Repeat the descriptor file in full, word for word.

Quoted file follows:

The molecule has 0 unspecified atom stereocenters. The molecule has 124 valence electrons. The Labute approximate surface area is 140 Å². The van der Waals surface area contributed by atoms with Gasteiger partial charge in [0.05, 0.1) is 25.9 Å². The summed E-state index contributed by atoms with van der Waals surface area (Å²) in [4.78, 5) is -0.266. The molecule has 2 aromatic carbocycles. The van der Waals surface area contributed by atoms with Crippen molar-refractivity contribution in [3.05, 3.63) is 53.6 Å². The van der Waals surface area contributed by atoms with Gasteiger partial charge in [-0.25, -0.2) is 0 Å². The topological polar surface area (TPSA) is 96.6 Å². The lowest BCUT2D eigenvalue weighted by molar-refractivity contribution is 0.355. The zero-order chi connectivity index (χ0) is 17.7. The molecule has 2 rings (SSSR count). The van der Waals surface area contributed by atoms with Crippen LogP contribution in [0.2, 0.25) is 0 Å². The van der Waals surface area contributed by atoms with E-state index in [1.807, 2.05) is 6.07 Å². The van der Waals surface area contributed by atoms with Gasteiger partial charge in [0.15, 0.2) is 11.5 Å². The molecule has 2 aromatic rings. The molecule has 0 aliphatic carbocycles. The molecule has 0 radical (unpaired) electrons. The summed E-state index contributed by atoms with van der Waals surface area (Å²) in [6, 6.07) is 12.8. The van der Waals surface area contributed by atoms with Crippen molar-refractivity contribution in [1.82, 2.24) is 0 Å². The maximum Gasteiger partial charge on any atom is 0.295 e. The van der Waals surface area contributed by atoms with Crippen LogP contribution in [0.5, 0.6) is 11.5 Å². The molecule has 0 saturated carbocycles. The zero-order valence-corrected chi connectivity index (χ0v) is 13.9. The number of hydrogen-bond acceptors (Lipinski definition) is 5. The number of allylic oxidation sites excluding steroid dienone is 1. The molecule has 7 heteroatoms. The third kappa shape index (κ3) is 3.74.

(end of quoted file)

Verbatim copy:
The molecule has 0 unspecified atom stereocenters. The molecule has 124 valence electrons. The Labute approximate surface area is 140 Å². The van der Waals surface area contributed by atoms with Gasteiger partial charge in [0.05, 0.1) is 25.9 Å². The summed E-state index contributed by atoms with van der Waals surface area (Å²) in [4.78, 5) is -0.266. The molecule has 2 aromatic carbocycles. The van der Waals surface area contributed by atoms with Crippen molar-refractivity contribution in [3.05, 3.63) is 53.6 Å². The van der Waals surface area contributed by atoms with Gasteiger partial charge in [-0.25, -0.2) is 0 Å². The topological polar surface area (TPSA) is 96.6 Å². The lowest BCUT2D eigenvalue weighted by molar-refractivity contribution is 0.355. The zero-order chi connectivity index (χ0) is 17.7. The molecule has 2 rings (SSSR count). The van der Waals surface area contributed by atoms with Crippen LogP contribution in [0.2, 0.25) is 0 Å². The van der Waals surface area contributed by atoms with E-state index in [1.807, 2.05) is 6.07 Å². The van der Waals surface area contributed by atoms with Gasteiger partial charge in [0.15, 0.2) is 11.5 Å². The molecule has 2 aromatic rings. The molecule has 0 aliphatic carbocycles. The molecule has 0 radical (unpaired) electrons. The summed E-state index contributed by atoms with van der Waals surface area (Å²) in [6, 6.07) is 12.8. The van der Waals surface area contributed by atoms with Crippen molar-refractivity contribution in [1.82, 2.24) is 0 Å². The maximum Gasteiger partial charge on any atom is 0.295 e. The van der Waals surface area contributed by atoms with Crippen LogP contribution in [0.5, 0.6) is 11.5 Å². The molecule has 0 saturated carbocycles. The zero-order valence-corrected chi connectivity index (χ0v) is 13.9. The number of hydrogen-bond acceptors (Lipinski definition) is 5. The number of allylic oxidation sites excluding steroid dienone is 1. The molecule has 7 heteroatoms. The third kappa shape index (κ3) is 3.74.